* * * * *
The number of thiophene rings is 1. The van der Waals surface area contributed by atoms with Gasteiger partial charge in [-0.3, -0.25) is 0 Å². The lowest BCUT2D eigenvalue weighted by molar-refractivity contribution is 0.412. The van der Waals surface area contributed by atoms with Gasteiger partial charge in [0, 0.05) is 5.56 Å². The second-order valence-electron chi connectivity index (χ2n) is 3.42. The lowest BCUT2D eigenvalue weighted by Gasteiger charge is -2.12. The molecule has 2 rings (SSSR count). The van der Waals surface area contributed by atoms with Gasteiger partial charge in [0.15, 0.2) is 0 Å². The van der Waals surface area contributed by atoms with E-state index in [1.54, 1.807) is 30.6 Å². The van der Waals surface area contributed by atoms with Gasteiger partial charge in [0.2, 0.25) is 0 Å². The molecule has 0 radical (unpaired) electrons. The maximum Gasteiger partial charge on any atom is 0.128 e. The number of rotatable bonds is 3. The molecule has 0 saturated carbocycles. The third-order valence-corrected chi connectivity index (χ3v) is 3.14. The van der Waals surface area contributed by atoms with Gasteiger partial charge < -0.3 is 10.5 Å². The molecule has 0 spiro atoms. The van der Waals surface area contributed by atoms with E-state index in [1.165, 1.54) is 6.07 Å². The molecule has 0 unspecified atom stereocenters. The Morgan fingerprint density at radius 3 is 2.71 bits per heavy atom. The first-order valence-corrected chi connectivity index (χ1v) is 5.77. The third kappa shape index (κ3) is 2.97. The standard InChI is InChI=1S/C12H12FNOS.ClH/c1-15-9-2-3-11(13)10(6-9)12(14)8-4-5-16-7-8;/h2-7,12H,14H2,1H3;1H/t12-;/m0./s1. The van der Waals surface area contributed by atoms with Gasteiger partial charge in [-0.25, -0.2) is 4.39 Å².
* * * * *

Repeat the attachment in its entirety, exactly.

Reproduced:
The number of thiophene rings is 1. The van der Waals surface area contributed by atoms with Gasteiger partial charge in [-0.3, -0.25) is 0 Å². The lowest BCUT2D eigenvalue weighted by molar-refractivity contribution is 0.412. The van der Waals surface area contributed by atoms with Gasteiger partial charge in [0, 0.05) is 5.56 Å². The second-order valence-electron chi connectivity index (χ2n) is 3.42. The lowest BCUT2D eigenvalue weighted by Gasteiger charge is -2.12. The molecule has 2 rings (SSSR count). The van der Waals surface area contributed by atoms with Gasteiger partial charge in [0.15, 0.2) is 0 Å². The van der Waals surface area contributed by atoms with E-state index in [1.54, 1.807) is 30.6 Å². The van der Waals surface area contributed by atoms with Gasteiger partial charge in [0.2, 0.25) is 0 Å². The molecule has 0 radical (unpaired) electrons. The maximum Gasteiger partial charge on any atom is 0.128 e. The number of rotatable bonds is 3. The molecule has 0 saturated carbocycles. The third-order valence-corrected chi connectivity index (χ3v) is 3.14. The van der Waals surface area contributed by atoms with Gasteiger partial charge < -0.3 is 10.5 Å². The molecule has 0 spiro atoms. The van der Waals surface area contributed by atoms with E-state index in [1.165, 1.54) is 6.07 Å². The molecule has 0 unspecified atom stereocenters. The Morgan fingerprint density at radius 3 is 2.71 bits per heavy atom. The first-order valence-corrected chi connectivity index (χ1v) is 5.77. The third kappa shape index (κ3) is 2.97. The standard InChI is InChI=1S/C12H12FNOS.ClH/c1-15-9-2-3-11(13)10(6-9)12(14)8-4-5-16-7-8;/h2-7,12H,14H2,1H3;1H/t12-;/m0./s1. The van der Waals surface area contributed by atoms with Gasteiger partial charge in [-0.25, -0.2) is 4.39 Å².